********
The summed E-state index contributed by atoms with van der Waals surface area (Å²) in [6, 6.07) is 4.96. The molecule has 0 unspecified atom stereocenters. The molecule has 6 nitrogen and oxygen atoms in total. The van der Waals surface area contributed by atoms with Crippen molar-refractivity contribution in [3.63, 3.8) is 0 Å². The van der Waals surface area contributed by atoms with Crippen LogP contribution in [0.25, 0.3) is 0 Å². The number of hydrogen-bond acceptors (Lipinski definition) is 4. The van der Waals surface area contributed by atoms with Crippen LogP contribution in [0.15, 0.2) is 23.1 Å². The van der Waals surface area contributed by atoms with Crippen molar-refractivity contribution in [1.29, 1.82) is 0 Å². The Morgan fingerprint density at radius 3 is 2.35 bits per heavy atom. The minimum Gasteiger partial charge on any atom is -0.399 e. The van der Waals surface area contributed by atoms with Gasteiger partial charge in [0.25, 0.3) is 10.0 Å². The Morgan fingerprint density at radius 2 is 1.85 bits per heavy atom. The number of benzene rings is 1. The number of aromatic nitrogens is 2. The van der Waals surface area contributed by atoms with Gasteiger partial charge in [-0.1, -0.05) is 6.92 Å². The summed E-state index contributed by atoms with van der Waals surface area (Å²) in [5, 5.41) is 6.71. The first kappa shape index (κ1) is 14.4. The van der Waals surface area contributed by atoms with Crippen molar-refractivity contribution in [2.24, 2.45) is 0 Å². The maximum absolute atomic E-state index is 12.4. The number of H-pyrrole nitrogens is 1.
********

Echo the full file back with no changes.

The summed E-state index contributed by atoms with van der Waals surface area (Å²) in [6, 6.07) is 4.96. The molecule has 0 unspecified atom stereocenters. The molecule has 6 nitrogen and oxygen atoms in total. The van der Waals surface area contributed by atoms with Crippen molar-refractivity contribution in [3.63, 3.8) is 0 Å². The van der Waals surface area contributed by atoms with Crippen LogP contribution in [0.25, 0.3) is 0 Å². The number of hydrogen-bond acceptors (Lipinski definition) is 4. The van der Waals surface area contributed by atoms with Crippen LogP contribution in [0.15, 0.2) is 23.1 Å². The van der Waals surface area contributed by atoms with Crippen molar-refractivity contribution in [1.29, 1.82) is 0 Å². The Morgan fingerprint density at radius 3 is 2.35 bits per heavy atom. The minimum Gasteiger partial charge on any atom is -0.399 e. The van der Waals surface area contributed by atoms with Gasteiger partial charge in [0.25, 0.3) is 10.0 Å². The Morgan fingerprint density at radius 2 is 1.85 bits per heavy atom. The number of benzene rings is 1. The number of aromatic nitrogens is 2. The van der Waals surface area contributed by atoms with Gasteiger partial charge in [-0.1, -0.05) is 6.92 Å². The summed E-state index contributed by atoms with van der Waals surface area (Å²) in [5, 5.41) is 6.71. The first kappa shape index (κ1) is 14.4. The van der Waals surface area contributed by atoms with Crippen molar-refractivity contribution in [2.24, 2.45) is 0 Å². The maximum absolute atomic E-state index is 12.4. The number of H-pyrrole nitrogens is 1.